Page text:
Thursday, February 24, 2011

Ashes From Your Fireplace- Compostable or Not?

Who doesn’t love gathering around a nice crackling fire in the winter, wrapped in a fuzzy blanket with a mug of hot cocoa in one hand and a toasting marshmallow in the other? Heck, I don’t even like marshmallows and it sounds like fun to me. But after the fire has died and the Norman Rockwellian merriment subsided, what do you do with the pile of ashes left in the fireplace? Is it okay to toss them in the compost bin?

Maybe, But Only in Small Amounts.

Be careful, and not just because leftover embers could burn you or start a fire in your compost pile (I know, you know fire = hot, no need to roll your eyes).

Wood ash is very alkaline so adding too much can raise the pH of your compost bin, which can wreak havoc on your little microorganism buddies breaking down materials in your bin. A neutral pH is the best environment for microorganisms.

So just a sprinkle is fine, but you don't want to dump a whole bucket in there.

That said, adding a light layer of wood ash can be a good source of lime, potassium, and trace elements. And sometimes you may want to neutralize an acidic bin. For example, if you frequently make fresh squeezed lemonade or orange juice (yes, I feel your eyes rolling again) and contribute lots of acidic peels to your bin, the wood ash can help neutralize the pH of the bin.

Curious Minds Want to Know

The reason wood ash is alkaline is that when it comes in contact with water it creates caustic lye. This is how you would make soap if you lived say, in a little house on the prairie.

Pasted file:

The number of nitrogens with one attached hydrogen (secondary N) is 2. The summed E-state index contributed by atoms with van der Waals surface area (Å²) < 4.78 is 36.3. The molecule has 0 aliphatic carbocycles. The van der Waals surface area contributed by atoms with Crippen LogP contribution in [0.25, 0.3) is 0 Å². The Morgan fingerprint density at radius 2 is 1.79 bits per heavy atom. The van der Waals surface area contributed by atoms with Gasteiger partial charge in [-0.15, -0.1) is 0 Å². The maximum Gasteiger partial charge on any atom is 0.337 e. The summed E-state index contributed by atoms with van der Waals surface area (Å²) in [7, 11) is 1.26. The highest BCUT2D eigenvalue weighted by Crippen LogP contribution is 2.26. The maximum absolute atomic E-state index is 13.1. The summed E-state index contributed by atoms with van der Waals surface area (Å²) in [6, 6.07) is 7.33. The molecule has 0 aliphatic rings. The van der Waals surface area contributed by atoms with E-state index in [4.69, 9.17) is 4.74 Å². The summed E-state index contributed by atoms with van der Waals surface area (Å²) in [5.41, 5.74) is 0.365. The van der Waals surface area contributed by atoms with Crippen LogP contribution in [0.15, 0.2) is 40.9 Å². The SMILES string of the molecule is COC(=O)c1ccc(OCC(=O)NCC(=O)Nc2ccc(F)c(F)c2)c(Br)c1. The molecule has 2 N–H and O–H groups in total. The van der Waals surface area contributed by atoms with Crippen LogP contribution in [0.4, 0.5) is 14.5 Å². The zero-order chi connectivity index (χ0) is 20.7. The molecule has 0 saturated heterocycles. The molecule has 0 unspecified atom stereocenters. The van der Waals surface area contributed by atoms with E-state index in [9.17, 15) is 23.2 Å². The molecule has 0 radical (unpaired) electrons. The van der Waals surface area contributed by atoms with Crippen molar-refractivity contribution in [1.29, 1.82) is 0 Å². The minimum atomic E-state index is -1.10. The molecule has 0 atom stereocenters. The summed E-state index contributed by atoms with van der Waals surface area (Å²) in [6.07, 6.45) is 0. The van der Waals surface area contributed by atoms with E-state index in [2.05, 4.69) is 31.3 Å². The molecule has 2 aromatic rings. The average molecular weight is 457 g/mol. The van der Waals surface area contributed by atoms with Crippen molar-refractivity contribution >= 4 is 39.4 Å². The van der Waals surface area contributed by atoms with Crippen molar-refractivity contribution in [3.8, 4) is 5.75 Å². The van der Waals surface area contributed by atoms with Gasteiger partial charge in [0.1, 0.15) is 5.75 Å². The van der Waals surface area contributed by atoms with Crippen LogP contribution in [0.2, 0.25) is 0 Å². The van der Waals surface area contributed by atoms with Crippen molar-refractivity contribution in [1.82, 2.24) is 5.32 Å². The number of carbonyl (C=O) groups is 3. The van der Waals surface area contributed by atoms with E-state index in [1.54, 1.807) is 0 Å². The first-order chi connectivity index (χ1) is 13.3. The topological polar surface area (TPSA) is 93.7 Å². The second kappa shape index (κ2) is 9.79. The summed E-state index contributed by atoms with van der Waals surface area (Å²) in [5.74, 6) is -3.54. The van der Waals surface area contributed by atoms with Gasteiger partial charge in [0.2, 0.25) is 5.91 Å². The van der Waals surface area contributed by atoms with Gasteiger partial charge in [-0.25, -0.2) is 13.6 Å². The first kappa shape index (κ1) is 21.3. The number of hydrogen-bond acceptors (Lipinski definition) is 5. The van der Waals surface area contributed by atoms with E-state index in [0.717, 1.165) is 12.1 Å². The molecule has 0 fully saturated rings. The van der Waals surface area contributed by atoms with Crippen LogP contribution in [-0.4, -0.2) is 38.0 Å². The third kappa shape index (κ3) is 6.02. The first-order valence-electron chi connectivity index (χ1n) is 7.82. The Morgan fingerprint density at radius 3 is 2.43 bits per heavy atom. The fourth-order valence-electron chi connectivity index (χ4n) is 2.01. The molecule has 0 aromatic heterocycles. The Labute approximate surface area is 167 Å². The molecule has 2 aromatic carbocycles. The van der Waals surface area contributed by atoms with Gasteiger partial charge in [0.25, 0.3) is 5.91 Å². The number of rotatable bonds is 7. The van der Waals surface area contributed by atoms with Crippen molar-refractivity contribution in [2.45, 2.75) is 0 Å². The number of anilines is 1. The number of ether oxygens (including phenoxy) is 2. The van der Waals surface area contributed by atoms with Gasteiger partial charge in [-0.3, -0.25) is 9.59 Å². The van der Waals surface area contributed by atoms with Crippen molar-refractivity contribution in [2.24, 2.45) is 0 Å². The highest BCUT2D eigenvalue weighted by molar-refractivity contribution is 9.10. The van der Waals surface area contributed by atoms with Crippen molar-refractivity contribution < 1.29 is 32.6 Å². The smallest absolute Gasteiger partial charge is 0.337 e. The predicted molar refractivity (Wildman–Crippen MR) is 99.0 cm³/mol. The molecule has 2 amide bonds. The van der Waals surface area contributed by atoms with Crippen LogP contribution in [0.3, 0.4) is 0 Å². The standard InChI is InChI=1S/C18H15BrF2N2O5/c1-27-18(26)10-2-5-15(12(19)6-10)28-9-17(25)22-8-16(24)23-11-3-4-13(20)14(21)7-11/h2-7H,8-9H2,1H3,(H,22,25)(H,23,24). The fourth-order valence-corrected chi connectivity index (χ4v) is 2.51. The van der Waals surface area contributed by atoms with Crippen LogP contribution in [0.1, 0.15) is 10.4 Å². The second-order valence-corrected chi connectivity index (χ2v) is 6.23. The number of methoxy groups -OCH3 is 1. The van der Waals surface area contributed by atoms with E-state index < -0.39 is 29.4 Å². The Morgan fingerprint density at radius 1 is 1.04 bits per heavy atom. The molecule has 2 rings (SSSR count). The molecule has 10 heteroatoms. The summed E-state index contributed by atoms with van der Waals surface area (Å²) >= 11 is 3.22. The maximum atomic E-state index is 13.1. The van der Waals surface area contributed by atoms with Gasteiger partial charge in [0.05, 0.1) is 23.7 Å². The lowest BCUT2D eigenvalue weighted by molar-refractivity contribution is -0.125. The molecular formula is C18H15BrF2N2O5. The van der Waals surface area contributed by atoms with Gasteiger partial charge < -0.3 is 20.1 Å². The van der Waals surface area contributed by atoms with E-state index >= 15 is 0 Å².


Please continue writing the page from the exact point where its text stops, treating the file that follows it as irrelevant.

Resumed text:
Another reason you should use wood ash in moderation is that Cincinnati sits on a giant bedrock of limestone (also a higher pH) and shale. So we usually do not have acidic soils that you would need to neutralize. As always, we recommend testing your soils before using too much wood ash on your garden or in your bin.

Wow, two science lessons in one post- hold onto your hats.

Did I Mention the Answer is Maybe, with Caution?

One last tip- never use ashes from a barbeque pit or charcoal grill. These ashes can contain chemicals which could be harmful to the soil.

So you can compost wood ash if you 1) wait until it’s completely cooled, 2) use in moderation, and 3) don’t use BBQ ash.

If you burn a lot of fires in the winter, you should find another method of using your wood ash. Has anyone ever found a good use for this stuff? If so, leave a comment!